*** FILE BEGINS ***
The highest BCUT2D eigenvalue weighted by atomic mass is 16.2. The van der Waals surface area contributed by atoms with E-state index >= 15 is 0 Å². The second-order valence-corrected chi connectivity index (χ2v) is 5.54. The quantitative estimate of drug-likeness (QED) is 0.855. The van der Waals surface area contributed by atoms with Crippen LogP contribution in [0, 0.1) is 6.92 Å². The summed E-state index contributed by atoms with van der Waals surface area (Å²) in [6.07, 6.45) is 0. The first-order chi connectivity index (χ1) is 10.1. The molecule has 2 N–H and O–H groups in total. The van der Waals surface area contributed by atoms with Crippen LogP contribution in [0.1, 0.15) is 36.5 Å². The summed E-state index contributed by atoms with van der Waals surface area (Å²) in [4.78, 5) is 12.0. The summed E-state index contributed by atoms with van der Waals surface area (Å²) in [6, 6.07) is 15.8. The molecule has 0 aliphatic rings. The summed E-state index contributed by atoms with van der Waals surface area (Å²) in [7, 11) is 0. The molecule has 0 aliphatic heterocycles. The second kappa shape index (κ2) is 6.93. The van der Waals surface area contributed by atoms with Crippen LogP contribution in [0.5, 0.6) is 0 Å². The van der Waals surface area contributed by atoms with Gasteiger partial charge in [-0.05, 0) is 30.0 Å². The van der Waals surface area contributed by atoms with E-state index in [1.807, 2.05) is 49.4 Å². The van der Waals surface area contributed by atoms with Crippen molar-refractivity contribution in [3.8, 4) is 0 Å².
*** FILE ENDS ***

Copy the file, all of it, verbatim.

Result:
The highest BCUT2D eigenvalue weighted by atomic mass is 16.2. The van der Waals surface area contributed by atoms with E-state index >= 15 is 0 Å². The second-order valence-corrected chi connectivity index (χ2v) is 5.54. The quantitative estimate of drug-likeness (QED) is 0.855. The van der Waals surface area contributed by atoms with Crippen LogP contribution in [0, 0.1) is 6.92 Å². The summed E-state index contributed by atoms with van der Waals surface area (Å²) in [6.07, 6.45) is 0. The first-order chi connectivity index (χ1) is 10.1. The molecule has 2 N–H and O–H groups in total. The van der Waals surface area contributed by atoms with Crippen LogP contribution in [0.1, 0.15) is 36.5 Å². The summed E-state index contributed by atoms with van der Waals surface area (Å²) in [4.78, 5) is 12.0. The summed E-state index contributed by atoms with van der Waals surface area (Å²) in [6, 6.07) is 15.8. The molecule has 0 aliphatic rings. The summed E-state index contributed by atoms with van der Waals surface area (Å²) in [7, 11) is 0. The molecule has 0 aliphatic heterocycles. The second kappa shape index (κ2) is 6.93. The van der Waals surface area contributed by atoms with Crippen LogP contribution in [0.5, 0.6) is 0 Å². The van der Waals surface area contributed by atoms with Gasteiger partial charge in [-0.05, 0) is 30.0 Å². The van der Waals surface area contributed by atoms with E-state index in [1.807, 2.05) is 49.4 Å². The van der Waals surface area contributed by atoms with Crippen molar-refractivity contribution in [3.8, 4) is 0 Å².